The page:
RBI Governor Current Affairs - 2020
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The Reserve Bank of India (RBI) committee led by Bimal Jalan (former RBI governor) constituted for considering guidelines for transfer of central bank’s surplus funds to government delayed submitting its report after lack of consensus among its members. The panel was originally supposed to submit its report in April 2019.
The RBI committee was appointed in December 2018 to review Economic Capital Framework (ECF) for central bank after then Union Ministry of Finance under Arun Jaitely advised RBI to transfer surplus funds to central government.
Arguments by Finance Ministry: The finance ministry was of view that the buffer of 28% of gross assets maintained by RBI bank is well above global norm of about 14%. Thus, RBI board in its meeting held on 19 November 2018, decided to constitute a panel to examine Economic Capital Framework (ECF).
This led to loggerheads between government and RBI under its previous governor Urjit Patel (who later resigned) over Rs.9.6 lakh crore surplus capital that central bank keeps with itself.
About ECF Panel
Members: The six member committee headed by Bimal Jalan includes- Rakesh Mohan (former deputy governor of RBI) as vice-chairman, Subhash Chandra Garg (finance secretary), N S Vishwanathan (RBI deputy governor), and lastly RBI central board members Sudhir Mankad and Bharat Doshi.
Objective: The panel was entrusted to review best practices followed by central banks throughout the world in making assessment and provisions for risks.
Timeline: The ECF panel was required to submit its report to RBI within 90 days of its first meeting. The 1st meeting of ECF took place on 8 January 2019 following which the panel was given a 3 month extension.
The Bimal Jalan led panel will now meet one more time before submitting its report by end of June 2019 and the delay in finalising report which may be over difference of opinion will also be discussed.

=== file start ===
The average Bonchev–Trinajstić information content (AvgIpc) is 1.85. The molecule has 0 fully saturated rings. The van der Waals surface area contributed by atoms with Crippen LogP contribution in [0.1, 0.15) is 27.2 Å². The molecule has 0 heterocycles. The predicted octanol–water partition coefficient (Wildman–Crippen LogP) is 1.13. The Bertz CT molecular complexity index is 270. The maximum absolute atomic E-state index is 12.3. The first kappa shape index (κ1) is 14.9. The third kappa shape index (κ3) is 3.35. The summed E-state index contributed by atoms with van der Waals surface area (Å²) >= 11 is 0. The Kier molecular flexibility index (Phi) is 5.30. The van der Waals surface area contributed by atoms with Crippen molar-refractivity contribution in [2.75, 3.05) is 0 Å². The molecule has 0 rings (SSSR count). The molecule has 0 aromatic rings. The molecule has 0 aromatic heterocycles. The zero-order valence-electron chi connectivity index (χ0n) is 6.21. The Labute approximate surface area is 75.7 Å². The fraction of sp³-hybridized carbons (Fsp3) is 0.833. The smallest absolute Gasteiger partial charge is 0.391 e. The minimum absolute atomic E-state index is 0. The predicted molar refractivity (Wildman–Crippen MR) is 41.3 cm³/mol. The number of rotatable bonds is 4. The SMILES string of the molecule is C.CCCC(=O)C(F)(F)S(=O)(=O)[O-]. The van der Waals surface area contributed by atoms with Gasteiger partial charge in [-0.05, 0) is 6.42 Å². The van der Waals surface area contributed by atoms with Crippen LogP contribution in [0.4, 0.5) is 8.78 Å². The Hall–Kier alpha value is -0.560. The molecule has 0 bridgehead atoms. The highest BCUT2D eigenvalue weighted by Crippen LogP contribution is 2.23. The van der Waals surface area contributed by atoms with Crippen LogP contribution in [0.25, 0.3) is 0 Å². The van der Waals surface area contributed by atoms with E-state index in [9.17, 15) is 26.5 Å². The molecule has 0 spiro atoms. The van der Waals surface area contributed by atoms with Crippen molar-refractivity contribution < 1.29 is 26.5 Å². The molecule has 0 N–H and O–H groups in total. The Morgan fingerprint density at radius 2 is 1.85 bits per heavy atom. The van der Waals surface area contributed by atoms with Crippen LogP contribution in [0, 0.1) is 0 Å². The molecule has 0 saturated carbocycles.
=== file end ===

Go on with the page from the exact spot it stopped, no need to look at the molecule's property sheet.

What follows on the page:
Tags: Arun Jaitely • Bimal Jalan Committee • ECF • Economic Capital Framework • Economy
The Reserve Bank of India’s (RBI’s) Central Board has decided to create a ‘Specialised Supervisory and Regulatory Cadre’ within the RBI.
About: The decision to create a Specialised Supervisory and Regulatory Cadre within the RBI was taken at the recent two-day meeting of Reserve Bank of India’s (RBI’s) Central Board which was held under the chairmanship of RBI Governor Shaktikanta Das in Chennai. This was the boards 576th Meeting.
Objective: The cadre creation came with a view of strengthening the supervision and regulation of commercial banks, urban cooperative banks and Non-Banking Financial Companies (NBFCs).
Importance: The decision for creating an additional oversight mechanism was taken in the wake of recent NBFC crisis such as large-scale defaults by IL&FS in 2018 (which caused on-going liquidity crunch in banking system), failures by credit rating agencies to flag risks, alleged lapses by auditors and divergence in asset quality by big banks. Thus the supervision cadre would supplement RBI to be better equipped in picking up early warning signs.
Key Discussions at RBI’s Central Board Meeting
- It reviewed the current economic situation, global and domestic challenges and various areas of operations of RBI.
- It reviewed the present structure of supervision in RBI in light of growing complexities, diversity and interconnections within the Indian financial sector.
- It also discussed issues related to currency management and Banker to Government functions of the RBI.
- It also discussed the Medium Term Strategy document, which covers RBI’s Mission and Vision Statements.
Tags: IL&FS • Medium Term Strategy Document • NBFC • Non-Banking Financial Companies • RBI Governor